by Goldfish » 11 Jan 2005 15:20
The AVG were paid nothing by the US. They were paid by the Chinese government and awarded medals for their service by the Chinese government. AVG men were paid in US dollars ("gold" in the slang of the AVG as opposed to "Mex", the term for Chinese currency) but the money came from the Chinese, not the US. When AVG went to Africa to ferry P-40E's back to China, their expenses (food, hotels, spending money, etc.) were paid by the Chinese government, not the US. The US did give money to China, but such money was usually in the form of lump sum loans, not itemized for specific things like "funding the AVG" or anything like that. In that sense you could say that US funds were paying the AVG, but only in the same way that US funds were helping to pay for the Chinese war effort as a whole.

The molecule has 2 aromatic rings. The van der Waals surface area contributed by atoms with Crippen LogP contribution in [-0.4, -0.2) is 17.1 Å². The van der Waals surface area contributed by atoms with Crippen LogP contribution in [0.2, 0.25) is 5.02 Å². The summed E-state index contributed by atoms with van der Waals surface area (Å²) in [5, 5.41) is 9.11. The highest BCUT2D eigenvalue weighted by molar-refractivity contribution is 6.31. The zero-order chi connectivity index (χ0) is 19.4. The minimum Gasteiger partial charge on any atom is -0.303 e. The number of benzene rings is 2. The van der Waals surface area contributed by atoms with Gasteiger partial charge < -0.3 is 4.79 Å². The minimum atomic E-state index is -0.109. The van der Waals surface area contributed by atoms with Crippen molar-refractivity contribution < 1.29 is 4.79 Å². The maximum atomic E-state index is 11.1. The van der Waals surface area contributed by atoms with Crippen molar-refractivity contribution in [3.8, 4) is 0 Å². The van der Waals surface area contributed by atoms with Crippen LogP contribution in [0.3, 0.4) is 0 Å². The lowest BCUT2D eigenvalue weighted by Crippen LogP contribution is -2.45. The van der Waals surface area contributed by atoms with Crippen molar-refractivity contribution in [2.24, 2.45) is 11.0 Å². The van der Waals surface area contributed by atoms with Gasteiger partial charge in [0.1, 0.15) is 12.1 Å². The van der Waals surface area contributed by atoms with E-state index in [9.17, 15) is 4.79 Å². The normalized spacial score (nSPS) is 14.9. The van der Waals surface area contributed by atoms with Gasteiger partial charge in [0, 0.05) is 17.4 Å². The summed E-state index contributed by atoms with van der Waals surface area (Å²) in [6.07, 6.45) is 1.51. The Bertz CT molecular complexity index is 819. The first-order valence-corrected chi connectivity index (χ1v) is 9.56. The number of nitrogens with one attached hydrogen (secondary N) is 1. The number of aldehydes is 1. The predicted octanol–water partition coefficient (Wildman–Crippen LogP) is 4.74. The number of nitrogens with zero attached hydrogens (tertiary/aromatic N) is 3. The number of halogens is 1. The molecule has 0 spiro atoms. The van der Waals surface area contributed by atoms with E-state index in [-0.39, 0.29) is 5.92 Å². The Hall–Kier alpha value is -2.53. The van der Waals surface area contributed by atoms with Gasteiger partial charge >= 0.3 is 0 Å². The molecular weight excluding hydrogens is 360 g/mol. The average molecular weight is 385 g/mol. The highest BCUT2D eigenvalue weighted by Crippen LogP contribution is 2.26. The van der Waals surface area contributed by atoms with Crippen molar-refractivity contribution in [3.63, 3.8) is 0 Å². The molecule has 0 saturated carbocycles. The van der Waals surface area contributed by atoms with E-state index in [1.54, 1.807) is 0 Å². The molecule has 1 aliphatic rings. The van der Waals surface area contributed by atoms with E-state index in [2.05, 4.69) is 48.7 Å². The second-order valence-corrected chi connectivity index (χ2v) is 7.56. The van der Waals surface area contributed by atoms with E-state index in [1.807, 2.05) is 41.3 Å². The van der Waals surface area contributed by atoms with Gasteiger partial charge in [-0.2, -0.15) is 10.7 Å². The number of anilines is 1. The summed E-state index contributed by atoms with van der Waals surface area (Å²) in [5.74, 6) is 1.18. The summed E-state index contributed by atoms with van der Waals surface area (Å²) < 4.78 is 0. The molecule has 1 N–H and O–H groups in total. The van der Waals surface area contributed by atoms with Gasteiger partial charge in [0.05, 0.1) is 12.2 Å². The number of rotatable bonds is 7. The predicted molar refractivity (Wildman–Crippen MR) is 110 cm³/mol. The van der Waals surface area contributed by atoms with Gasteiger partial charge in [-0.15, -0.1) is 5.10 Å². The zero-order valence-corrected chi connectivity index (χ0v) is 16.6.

There was no doubt that many men joined the AVG for the money and for the money alone. A lot of these dropped out as soon as they realized that they would not be picking off undefended bombers but would instead be facing Japanese fighters at incredible odds. Others joined for the adventure or the opportunity for action. Others, like Boyington, sought to escape stateside problems. Some genuinely wanted to fight for China. Almost all of them joined for a combination of these reasons. Charles Bond, for instance joined because he could not get a regular Army commission and hoped that combat experience would get it for him, especially as he felt that the US and Japan would soon be at war. However, I don't think any of them saw themselves as mercenaries. Even those that joined for the money did so with the understanding that they would rejoin the US military at some point if war broke out (except for those recruited from outside the US military), as most of them did. That being said, the AVG men generally revelled in being a non-regulation unit without rank or standard uniforms (except when they wanted to wear them). I brought up the issue of rank, by the way, only because the AVG men generally prided themselves on being non-military in that fashion. Some, more traditional, military men among them (like Charlie Bond) criticized the lack of Army discipline, but most of them loved the egalitarian spirit of the AVG and felt it helped make the AVG so successful in combat and formed tight bonds and loyalty to each other that exists among AVG vets to this day. The only people generally disliked by AVG vets were those that broke their contracts and left early or who were kicked out for various reasons. This is why Boyington, who, depending on who is telling the story, either quit or was fired, is such a "black sheep" (sorry, I couldn't resist) in the AVG family. Loyalty, to the unit, each other, to the "Old Man", and even to Chiang Kai-shek and the Nationalists, is the most prized quality of many AVG men I have met or talked to, a very unusual quality to be found among men regarded as "mercenaries".